Josh for website #2

Getting To Know Them Better


For 32 years, the Laboratory for Experimental Medicine and Surgery in Primates (LEMSIP), a part of New York University’s (NYU) School of Medicine, housed 300 chimpanzees, many of who were subjected to invasive biomedical research in reproduction, blood transfusions, hepatitis B and HIV.

When the LEMSIP lab was closed in the mid-1990s, NYU planned to send the chimpanzees to another biomed research lab (the Coulston Foundation in New Mexico) that had many USDA and welfare violations for the negligent deaths of chimpanzees.   

LEMSIP’s head veterinarian, Dr. James Mahoney and many of his devoted staff worked quietly and quickly to get the youngest of these lab chimps out of biomed research and into sanctuaries before they could be moved to the Coulston lab.  Nearly 90 of the youngest chimps were secretly moved out of the New York lab in 1996 to several sanctuaries around the country. Of those 90, about 50 of the very youngest (infants, juveniles, and adolescents) were sent to the Wildlife Waystation in Los Angeles County where they lived for the next 25 years.   

In 2019, the Wildlife Waystation closed, and hundreds of animals living there – tigers, lions, bears, wolves, monkeys, birds, small mammals, and reptiles – were moved within the year to other facilities. But the remaining chimpanzees had to wait until space was built at four chimpanzee sanctuaries in the U.S.   

Ewok, Josh, Billy, Mystery, Sabina, and Maude were the very youngest babies who were transported from LEMSIP to the Wildlife Waystation in 1996.  Today, in their 20s and 30s, their group was moved to the Center for Great Apes in November 2021 where they stepped out on the grass for the very first time in their lives!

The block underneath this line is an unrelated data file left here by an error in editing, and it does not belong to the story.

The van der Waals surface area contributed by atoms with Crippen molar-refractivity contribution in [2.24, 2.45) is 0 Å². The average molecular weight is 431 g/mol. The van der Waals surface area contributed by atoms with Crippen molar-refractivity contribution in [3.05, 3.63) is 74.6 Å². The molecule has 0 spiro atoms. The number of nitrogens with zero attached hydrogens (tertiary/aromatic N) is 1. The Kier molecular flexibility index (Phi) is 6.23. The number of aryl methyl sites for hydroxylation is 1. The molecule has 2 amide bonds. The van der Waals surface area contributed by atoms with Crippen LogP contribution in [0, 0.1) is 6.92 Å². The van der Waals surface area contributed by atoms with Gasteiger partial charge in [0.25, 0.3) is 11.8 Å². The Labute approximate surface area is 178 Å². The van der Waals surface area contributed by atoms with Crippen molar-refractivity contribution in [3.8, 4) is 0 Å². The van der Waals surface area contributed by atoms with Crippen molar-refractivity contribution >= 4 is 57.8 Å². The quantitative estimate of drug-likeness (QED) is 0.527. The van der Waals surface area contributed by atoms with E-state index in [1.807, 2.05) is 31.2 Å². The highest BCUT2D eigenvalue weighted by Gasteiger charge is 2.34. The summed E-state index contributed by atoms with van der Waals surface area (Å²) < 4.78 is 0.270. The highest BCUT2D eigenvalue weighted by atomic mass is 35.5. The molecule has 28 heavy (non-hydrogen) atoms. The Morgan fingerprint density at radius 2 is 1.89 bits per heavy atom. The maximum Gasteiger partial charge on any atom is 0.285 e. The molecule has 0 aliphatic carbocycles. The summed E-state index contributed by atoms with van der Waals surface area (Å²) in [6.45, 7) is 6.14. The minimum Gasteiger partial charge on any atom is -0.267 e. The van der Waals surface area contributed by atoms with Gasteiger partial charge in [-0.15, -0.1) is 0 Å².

Josh’s mother at the NY lab (Missy) loved her newborn infant but had no idea how to care for him. Even though the veterinary team at the research center tried to teach Missy how to hold Josh, she often put him down and would not feed him when he cried. To save him, Josh was taken from his mother and fed by the staff. A week or so after Josh was born, another chimpanzee (Sally) had an infant named Sabina. Sally was an experienced mother, so the workers gave Josh to Sally to nurse and raise along with Sabina. Sally breastfed both Josh and Sabina for four months, but due to the poor quality of her milk, both babies were becoming weak and malnourished. They were eventually pulled and put in the baby nursery where they were soon joined by infant Ewok.

Today in his 30s, Josh is very confident and the oldest in the group. He is sometimes treated as the Alpha male by the other chimps…but often defers that role to Ewok.

Josh is still very close to Sabina who he was raised with, and he often begs her for food even though he has his own. Sabina always shares what she has with Josh. He also spends a great deal of time with Billy and ShaSha frequently asking them to groom him.

He loves rubber boots and likes to forage for treats in the grass or in the hay.  Josh has very short toes and stubby fingers and looks a bit like a teddy bear having a round body and a “fluffy-looking” face.

Back to Meet the Chimpanzee


April 1987

Interesting Facts


Caring for one of our apes costs over $30,000 a year. By symbolically adopting the ape of your choice, you are helping ensure your orangutan or chimpanzee's health, safety, and well-being.

Can't Adopt?

In addition to cash donations, the Center for Great Apes is always in need of food, enrichment items, and supplies. We welcome gifts of all kinds.


Want to know what we need? We have a list of things we would like to have.

Center for Orangutan and Chimpanzee Conservation, Inc. dba Center for Great Apes is a 501(c)(3) nonprofit organization, FEID 65-0444725.

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